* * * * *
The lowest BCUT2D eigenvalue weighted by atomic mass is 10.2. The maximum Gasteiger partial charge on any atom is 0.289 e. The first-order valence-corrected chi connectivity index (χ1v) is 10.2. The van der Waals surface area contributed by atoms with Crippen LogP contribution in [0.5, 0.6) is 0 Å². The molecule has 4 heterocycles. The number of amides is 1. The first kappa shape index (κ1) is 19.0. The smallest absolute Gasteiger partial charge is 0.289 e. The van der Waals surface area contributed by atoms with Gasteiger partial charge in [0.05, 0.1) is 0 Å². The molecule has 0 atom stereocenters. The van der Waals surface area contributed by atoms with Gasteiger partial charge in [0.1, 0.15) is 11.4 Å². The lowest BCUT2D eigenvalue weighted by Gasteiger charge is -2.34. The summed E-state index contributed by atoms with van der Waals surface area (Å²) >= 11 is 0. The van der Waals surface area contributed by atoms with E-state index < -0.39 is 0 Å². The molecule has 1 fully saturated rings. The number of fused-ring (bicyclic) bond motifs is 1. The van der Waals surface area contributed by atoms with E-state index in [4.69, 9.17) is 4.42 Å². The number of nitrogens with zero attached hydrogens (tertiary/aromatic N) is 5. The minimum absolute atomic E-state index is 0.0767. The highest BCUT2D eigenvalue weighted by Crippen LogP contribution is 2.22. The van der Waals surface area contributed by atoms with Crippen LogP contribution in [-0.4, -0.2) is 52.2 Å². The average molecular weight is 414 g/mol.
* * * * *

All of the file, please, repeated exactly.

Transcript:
The lowest BCUT2D eigenvalue weighted by atomic mass is 10.2. The maximum Gasteiger partial charge on any atom is 0.289 e. The first-order valence-corrected chi connectivity index (χ1v) is 10.2. The van der Waals surface area contributed by atoms with Crippen LogP contribution in [0.5, 0.6) is 0 Å². The molecule has 4 heterocycles. The number of amides is 1. The first kappa shape index (κ1) is 19.0. The smallest absolute Gasteiger partial charge is 0.289 e. The van der Waals surface area contributed by atoms with Gasteiger partial charge in [0.05, 0.1) is 0 Å². The molecule has 0 atom stereocenters. The van der Waals surface area contributed by atoms with Gasteiger partial charge in [0.1, 0.15) is 11.4 Å². The lowest BCUT2D eigenvalue weighted by Gasteiger charge is -2.34. The summed E-state index contributed by atoms with van der Waals surface area (Å²) >= 11 is 0. The van der Waals surface area contributed by atoms with E-state index < -0.39 is 0 Å². The molecule has 1 fully saturated rings. The number of fused-ring (bicyclic) bond motifs is 1. The van der Waals surface area contributed by atoms with E-state index in [4.69, 9.17) is 4.42 Å². The number of nitrogens with zero attached hydrogens (tertiary/aromatic N) is 5. The minimum absolute atomic E-state index is 0.0767. The highest BCUT2D eigenvalue weighted by Crippen LogP contribution is 2.22. The van der Waals surface area contributed by atoms with Crippen LogP contribution in [-0.4, -0.2) is 52.2 Å². The average molecular weight is 414 g/mol.